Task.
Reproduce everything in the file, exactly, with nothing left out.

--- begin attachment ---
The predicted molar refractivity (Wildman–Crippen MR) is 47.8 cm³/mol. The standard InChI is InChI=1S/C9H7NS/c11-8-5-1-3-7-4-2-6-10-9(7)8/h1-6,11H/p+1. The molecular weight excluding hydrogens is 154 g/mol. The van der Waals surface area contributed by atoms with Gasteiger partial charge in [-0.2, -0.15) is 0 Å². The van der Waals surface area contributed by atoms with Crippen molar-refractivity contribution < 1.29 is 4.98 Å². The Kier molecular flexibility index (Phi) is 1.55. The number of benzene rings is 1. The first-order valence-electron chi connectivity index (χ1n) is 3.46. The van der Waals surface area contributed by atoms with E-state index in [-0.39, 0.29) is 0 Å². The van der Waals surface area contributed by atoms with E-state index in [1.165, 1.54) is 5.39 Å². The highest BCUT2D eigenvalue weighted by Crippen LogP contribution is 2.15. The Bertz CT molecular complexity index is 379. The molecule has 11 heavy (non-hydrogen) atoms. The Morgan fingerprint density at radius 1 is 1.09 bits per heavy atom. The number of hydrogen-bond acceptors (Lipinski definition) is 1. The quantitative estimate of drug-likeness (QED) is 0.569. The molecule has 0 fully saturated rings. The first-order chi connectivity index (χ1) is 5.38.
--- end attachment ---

The predicted molar refractivity (Wildman–Crippen MR) is 47.8 cm³/mol. The standard InChI is InChI=1S/C9H7NS/c11-8-5-1-3-7-4-2-6-10-9(7)8/h1-6,11H/p+1. The molecular weight excluding hydrogens is 154 g/mol. The van der Waals surface area contributed by atoms with Gasteiger partial charge in [-0.2, -0.15) is 0 Å². The van der Waals surface area contributed by atoms with Crippen molar-refractivity contribution < 1.29 is 4.98 Å². The Kier molecular flexibility index (Phi) is 1.55. The number of benzene rings is 1. The first-order valence-electron chi connectivity index (χ1n) is 3.46. The van der Waals surface area contributed by atoms with E-state index in [-0.39, 0.29) is 0 Å². The van der Waals surface area contributed by atoms with E-state index in [1.165, 1.54) is 5.39 Å². The highest BCUT2D eigenvalue weighted by Crippen LogP contribution is 2.15. The Bertz CT molecular complexity index is 379. The molecule has 11 heavy (non-hydrogen) atoms. The Morgan fingerprint density at radius 1 is 1.09 bits per heavy atom. The number of hydrogen-bond acceptors (Lipinski definition) is 1. The quantitative estimate of drug-likeness (QED) is 0.569. The molecule has 0 fully saturated rings. The first-order chi connectivity index (χ1) is 5.38.